“The Walking Dead,” for those of you who haven’t heard of it, is a popular AMC show, based on a comic book series, that shows the adventures of a group of human beings as they try to survive a post-apocalyptic world filled with flesh-eating zombies.
Whether or not that appeals to you as a premise that will lure you to sitting slack-jawed in front of your television set (or your computer, or your iPad, or your tiny little cellphone), clearly the characters’ situation would lead them to have to make a number of moral decisions. Our world is rarely as stark as theirs, so our choices rarely are as black and white.
That is a great opportunity for a rabbi, so Joseph Prouser of Temple Emanuel in Franklin Lakes – whose children watch the show, and have lured him into its orbit, as well – decided to take it.
On November 10, a panel will meet at the shul to consider “‘The Walking Dead’ and Moral Absolutes.”
“I would say that there are moral dilemmas in every episode of the show,” Rabbi Prouser said. “It is a very violent show – it is about a zombie apocalypse – but every episode examines what the core group of characters is willing to do to survive and to protect each other, and how they relate to each other. The question is how we retain our humanity and our moral compass when we are in the most extreme possible positions, and our inner morality is challenged.
“This has implications for all of us; it certainly has Jewish implications, and moral implications for Jewish history.”
To make the discussion more complex, Rabbi Prouser invited a broad range of speakers to look at moral issues from many angles. The speakers are Archpriest Eric Tosi, who is both secretary of the Orthodox Church in America (Russian Orthodox, that is), and a former U.S. Army captain and tank platoon commander; Dr. Alyssa Gray, who was just named to a chair in rabbinics at Hebrew Union College-Jewish Institute of Religion; and two lawyers, Moshe Horn, a former Manhattan assistant district attorney who specializes in criminal ethics, and Richard Altabef, who advises CBS News, “60 Minutes,” and Univision News.
“There certainly will be a Jewish perspective, but the program is not exclusively Jewish,” Rabbi Prouser said. “Father Tosi, I imagine, will imagine it from a theological perspective. Dr. Gray will give the rabbinic perspective, and draw from Jewish history, and extreme situations in which Jews have found themselves. Moshe Horn and Richard Altabef will bring the legal perspective – was this action defensive or criminal? As a lawyer, how would you defend it?”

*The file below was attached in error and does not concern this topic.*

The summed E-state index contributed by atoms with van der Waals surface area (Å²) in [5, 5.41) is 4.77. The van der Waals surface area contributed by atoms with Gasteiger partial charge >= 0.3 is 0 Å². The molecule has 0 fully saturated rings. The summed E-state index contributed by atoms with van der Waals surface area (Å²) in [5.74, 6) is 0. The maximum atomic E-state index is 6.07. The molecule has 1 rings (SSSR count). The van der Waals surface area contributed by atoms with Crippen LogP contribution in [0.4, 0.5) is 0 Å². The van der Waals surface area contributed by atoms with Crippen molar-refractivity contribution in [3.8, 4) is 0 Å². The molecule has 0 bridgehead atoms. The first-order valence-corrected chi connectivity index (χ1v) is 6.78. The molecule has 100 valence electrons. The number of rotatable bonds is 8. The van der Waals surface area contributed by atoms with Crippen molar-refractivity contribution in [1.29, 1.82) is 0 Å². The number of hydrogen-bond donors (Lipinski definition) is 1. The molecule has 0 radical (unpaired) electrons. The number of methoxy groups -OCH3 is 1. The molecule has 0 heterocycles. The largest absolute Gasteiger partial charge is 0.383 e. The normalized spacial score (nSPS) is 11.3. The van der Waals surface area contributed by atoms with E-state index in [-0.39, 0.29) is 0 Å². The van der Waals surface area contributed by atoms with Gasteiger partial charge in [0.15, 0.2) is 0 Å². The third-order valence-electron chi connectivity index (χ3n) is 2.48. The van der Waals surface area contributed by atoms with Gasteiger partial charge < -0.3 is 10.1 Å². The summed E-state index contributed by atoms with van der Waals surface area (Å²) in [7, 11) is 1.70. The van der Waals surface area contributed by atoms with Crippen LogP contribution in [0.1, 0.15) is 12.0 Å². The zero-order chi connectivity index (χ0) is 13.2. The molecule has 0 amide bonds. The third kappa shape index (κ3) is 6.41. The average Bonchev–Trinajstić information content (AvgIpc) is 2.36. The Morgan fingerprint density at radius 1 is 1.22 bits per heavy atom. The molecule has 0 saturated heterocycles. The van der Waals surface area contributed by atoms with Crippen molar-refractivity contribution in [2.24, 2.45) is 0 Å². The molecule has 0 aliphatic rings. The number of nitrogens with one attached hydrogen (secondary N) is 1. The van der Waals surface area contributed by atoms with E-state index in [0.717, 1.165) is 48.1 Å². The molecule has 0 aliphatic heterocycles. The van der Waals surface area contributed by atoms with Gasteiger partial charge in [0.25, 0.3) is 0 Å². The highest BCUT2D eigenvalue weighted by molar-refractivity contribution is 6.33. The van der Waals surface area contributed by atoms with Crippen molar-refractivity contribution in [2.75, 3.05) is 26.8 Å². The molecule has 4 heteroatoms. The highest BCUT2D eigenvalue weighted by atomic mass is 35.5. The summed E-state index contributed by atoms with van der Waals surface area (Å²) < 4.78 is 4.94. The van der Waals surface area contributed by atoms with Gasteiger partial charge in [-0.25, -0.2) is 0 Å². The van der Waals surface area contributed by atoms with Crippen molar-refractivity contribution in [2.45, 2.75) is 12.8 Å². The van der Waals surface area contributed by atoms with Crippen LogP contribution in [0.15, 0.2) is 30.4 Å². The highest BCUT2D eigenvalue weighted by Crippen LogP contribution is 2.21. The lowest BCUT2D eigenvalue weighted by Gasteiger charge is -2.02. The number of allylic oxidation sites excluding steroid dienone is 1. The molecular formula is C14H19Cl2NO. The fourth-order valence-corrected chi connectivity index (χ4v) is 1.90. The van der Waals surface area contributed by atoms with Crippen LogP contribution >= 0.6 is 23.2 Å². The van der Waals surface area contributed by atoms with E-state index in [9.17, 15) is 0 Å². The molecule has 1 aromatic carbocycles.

“We are fascinated by zombies,” Dr. Gray said. “They are beings that clearly once were human – but are they still human? What is the difference between them and us?
According to legend, “They’re not like vampires; they were people just like you and me; they died and were reanimated,” she said.
But are they still human? “If I pick up a gun and shoot a zombie, have I committed murder?” she asked.
“There are some ideas in rabbinic and medieval Judaism about what makes a human being,” she continued. “One way of referring to a human being is as a medaber – a being that can speak.” It’s the ability to communicate, not necessarily through speech but in some way, that makes us human, in the view, she said, of Onkelos and Rashi, among other commentators. “But zombies have lost that ability.
“It is the presence of an intellect, a soul, that makes a difference. A zombie is essentially a walking robot with very, very bad programming.
“The panel will be a lot of fun,” Dr. Gray concluded.
|Who: Rabbi Joseph Prouser, Archpriest Eric Tosi, Dr. Alyssa Gray, Moshe Horn, and Richard Altabef.
What: A panel discussion, “The Walking Dead” and Moral Absolutes.
Where: Temple Emanuel of North Jersey, 558 High Mountain Road, Franklin Lakes
When: Sunday, November 10, at 7 p.m.
Why: To discuss the real-world moral dilemmas that the TV show highlights, albeit unrealistically.
How: For more information and reservations – which are suggested – call 201-560-0200 or email firstname.lastname@example.org.
Caveat: The evening will include often-gory excerpts from the show; parents are warned.